How Nvidia’s Ampere architecture will improve the company’s gaming graphics cards remains a mystery. But on Thursday, Nvidia CEO Jensen Huang talked up how the technology will supercharge the company’s enterprise GPUs.
The Ampere architecture will first end up in the A100, a graphics card designed for data analytics and scientific computing. According to Nvidia, the A100 will offer a 20-times performance boost when running AI-powered applications compared with the company’s V100 GPU from three years ago.
The A100 GPU (Credit: Nvidia)
The new card itself contains 54.2 billion transistors, 6,912 CUDA Cores, a 40GB memory size, which can produce a memory bandwidth of 1.6 TB/sec, or what Huang said is an industry first. The company was able to do this with the help of TSMC’s 7-nanometer manufacturing technology, which can pack more transistors on the silicon. (Full specs for the A100 can be found here.)
In contrast, the older V100 GPU —which only has 21 billion transistors— is capable of a 900 GB/sec memory bandwidth using the older 12nm fabrication technology.
To illustrate the difference, Huang demoed the A100 running against the V100 over an AI application that lets you upload bird sounds to find which bird species and geographic region the audio comes from. The A100 was able to carry out 500 queries per second compared with only 80 queries per second offered by the V100.
Another advantage the A100 has over its predecessor is how the GPU’s computing power can be split down to as many as seven independent GPU tasks. This promises to help data centers and cloud providers drive down costs when leasing their computing power to clients. “Each one of the customers could rent a smaller computer. You now have the flexibility to do that,” Huang added.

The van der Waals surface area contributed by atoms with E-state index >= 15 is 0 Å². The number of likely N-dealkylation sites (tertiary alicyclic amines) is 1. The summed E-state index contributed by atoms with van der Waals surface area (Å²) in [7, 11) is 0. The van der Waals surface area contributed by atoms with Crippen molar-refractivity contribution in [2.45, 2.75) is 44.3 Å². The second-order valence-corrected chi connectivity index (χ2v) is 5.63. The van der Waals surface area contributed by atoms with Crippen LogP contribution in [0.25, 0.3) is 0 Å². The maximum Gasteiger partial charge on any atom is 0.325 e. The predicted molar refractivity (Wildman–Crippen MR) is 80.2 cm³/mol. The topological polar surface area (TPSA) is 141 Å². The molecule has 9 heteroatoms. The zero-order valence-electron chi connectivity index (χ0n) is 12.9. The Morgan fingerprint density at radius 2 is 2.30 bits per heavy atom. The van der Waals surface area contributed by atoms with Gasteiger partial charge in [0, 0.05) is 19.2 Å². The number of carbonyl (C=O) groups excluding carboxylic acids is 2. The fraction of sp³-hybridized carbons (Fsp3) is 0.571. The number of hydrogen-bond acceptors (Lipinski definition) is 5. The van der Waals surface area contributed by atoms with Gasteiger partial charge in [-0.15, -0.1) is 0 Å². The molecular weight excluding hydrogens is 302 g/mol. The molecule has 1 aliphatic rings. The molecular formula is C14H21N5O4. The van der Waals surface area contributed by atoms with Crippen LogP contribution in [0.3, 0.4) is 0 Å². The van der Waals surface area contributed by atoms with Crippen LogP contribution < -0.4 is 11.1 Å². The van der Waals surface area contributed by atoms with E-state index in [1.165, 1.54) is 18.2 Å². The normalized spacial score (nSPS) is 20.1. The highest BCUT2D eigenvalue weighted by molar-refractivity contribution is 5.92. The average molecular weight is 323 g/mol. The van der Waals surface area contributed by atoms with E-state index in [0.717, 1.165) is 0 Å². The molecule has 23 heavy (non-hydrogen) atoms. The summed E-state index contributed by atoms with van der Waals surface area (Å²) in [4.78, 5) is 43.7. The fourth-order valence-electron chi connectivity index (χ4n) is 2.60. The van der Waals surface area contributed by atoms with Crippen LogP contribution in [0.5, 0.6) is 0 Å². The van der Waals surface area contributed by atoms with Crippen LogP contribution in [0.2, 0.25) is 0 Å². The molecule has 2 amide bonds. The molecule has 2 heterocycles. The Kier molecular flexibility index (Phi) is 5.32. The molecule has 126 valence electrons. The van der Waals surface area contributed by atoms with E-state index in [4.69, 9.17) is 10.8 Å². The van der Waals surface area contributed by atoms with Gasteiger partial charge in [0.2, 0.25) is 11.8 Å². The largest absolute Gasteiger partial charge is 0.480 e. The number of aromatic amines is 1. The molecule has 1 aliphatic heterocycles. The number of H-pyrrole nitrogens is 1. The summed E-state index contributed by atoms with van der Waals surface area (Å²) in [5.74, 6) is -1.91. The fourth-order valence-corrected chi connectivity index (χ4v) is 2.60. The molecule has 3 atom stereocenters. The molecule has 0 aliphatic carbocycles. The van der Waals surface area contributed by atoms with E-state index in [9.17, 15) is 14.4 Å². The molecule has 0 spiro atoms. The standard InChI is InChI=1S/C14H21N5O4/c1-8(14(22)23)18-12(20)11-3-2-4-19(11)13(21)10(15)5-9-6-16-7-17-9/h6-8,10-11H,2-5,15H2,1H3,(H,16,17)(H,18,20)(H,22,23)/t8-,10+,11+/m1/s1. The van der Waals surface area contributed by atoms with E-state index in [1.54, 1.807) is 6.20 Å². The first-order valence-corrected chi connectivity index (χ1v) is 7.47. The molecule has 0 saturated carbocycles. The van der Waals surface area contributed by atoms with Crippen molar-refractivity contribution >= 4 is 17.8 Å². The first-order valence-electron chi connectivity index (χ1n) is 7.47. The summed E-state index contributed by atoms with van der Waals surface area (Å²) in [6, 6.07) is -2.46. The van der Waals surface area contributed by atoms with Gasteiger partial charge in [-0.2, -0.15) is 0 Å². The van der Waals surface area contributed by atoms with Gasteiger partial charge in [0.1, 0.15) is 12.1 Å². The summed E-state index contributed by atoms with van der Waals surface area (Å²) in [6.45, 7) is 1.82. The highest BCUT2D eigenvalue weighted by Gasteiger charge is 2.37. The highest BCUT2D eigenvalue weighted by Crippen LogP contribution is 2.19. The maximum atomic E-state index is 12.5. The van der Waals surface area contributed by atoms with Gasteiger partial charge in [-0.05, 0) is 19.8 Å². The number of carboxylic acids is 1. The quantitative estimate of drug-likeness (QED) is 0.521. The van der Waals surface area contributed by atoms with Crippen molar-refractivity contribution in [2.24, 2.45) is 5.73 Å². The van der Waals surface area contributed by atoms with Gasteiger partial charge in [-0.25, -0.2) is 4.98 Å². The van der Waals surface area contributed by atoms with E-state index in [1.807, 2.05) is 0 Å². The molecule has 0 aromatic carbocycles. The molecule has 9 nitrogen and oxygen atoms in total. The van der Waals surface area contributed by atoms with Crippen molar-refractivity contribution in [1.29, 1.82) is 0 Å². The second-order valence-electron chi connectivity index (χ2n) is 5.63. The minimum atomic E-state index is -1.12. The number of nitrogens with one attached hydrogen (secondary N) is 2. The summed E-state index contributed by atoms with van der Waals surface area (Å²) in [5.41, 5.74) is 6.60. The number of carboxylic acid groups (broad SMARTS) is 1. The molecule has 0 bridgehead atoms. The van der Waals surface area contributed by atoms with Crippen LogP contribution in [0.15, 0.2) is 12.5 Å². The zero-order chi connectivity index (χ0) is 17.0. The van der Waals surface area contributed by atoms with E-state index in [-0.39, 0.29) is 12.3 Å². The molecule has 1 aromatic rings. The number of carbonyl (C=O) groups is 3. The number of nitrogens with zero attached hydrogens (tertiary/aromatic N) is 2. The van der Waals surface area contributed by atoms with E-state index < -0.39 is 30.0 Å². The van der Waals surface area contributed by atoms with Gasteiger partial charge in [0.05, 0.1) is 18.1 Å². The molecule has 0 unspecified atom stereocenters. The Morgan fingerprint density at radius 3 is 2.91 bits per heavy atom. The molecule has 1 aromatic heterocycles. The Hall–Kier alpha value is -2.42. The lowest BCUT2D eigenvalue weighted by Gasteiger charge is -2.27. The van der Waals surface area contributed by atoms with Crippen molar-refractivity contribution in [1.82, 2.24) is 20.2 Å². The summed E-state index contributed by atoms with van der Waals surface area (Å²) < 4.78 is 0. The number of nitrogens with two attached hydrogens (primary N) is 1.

Microsoft will be the first customer to adopt the A100 card, and plans on using the technology in the company’s cloud computing platform, Azure, which data scientists can use to fine-tune and run their AI programs. “Azure will enable training of dramatically bigger AI models using Nvidia’s new generation of A100 GPUs to push the state of the art on language, speech, vision and multi-modality,” said Microsoft corporate vice president Mikhail Parakhin in a statement.
The DGX A100 board (Credit: Nvidia)
The card is also arriving packaged as a prebuilt system with the DGX A100, a $199,000 server unit. Each unit comes with eight A100 GPUs slotted inside. The first DGX A100 order is going to the US Department of Energy’s Argonne National Laboratory to help virtually simulate COVID-19, which can help scientists develop potential treatments for the virus.
Although today’s talk by Huang focused little on the consumer side, the Ampere architecture is expected to bring a performance boost to Nvidia’s next-gen gaming graphics cards by ditching the 12-nm manufacturing tech for TSMC’s faster 7-nm fabrication process.
Expect Nvidia to talk more about Ampere in the coming months as the company prepares to release its rumored 3000-series RTX graphics cards for consumers.